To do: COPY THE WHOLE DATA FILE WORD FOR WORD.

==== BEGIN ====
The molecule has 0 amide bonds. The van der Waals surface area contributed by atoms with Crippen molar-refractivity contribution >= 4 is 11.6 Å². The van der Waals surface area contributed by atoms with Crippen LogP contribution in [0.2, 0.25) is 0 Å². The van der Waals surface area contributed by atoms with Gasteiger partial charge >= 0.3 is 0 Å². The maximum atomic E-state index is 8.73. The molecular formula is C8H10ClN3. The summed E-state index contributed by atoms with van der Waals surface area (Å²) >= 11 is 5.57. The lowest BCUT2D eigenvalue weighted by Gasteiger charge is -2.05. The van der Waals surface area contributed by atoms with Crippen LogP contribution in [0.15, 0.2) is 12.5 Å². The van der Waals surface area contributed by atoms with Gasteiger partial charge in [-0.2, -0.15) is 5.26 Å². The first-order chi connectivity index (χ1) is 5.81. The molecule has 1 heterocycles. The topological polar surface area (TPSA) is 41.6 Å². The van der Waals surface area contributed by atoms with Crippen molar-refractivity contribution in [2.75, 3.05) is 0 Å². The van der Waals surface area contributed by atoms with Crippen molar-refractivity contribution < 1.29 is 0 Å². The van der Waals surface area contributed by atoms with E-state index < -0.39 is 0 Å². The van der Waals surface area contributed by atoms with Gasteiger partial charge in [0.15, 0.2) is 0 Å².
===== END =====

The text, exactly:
The molecule has 0 amide bonds. The van der Waals surface area contributed by atoms with Crippen molar-refractivity contribution >= 4 is 11.6 Å². The van der Waals surface area contributed by atoms with Crippen LogP contribution in [0.2, 0.25) is 0 Å². The van der Waals surface area contributed by atoms with Gasteiger partial charge >= 0.3 is 0 Å². The maximum atomic E-state index is 8.73. The molecular formula is C8H10ClN3. The summed E-state index contributed by atoms with van der Waals surface area (Å²) >= 11 is 5.57. The lowest BCUT2D eigenvalue weighted by Gasteiger charge is -2.05. The van der Waals surface area contributed by atoms with Crippen LogP contribution in [0.15, 0.2) is 12.5 Å². The van der Waals surface area contributed by atoms with Gasteiger partial charge in [-0.2, -0.15) is 5.26 Å². The first-order chi connectivity index (χ1) is 5.81. The molecule has 1 heterocycles. The topological polar surface area (TPSA) is 41.6 Å². The van der Waals surface area contributed by atoms with Crippen molar-refractivity contribution in [2.75, 3.05) is 0 Å². The van der Waals surface area contributed by atoms with Crippen molar-refractivity contribution < 1.29 is 0 Å². The van der Waals surface area contributed by atoms with E-state index < -0.39 is 0 Å². The van der Waals surface area contributed by atoms with Gasteiger partial charge in [0.15, 0.2) is 0 Å².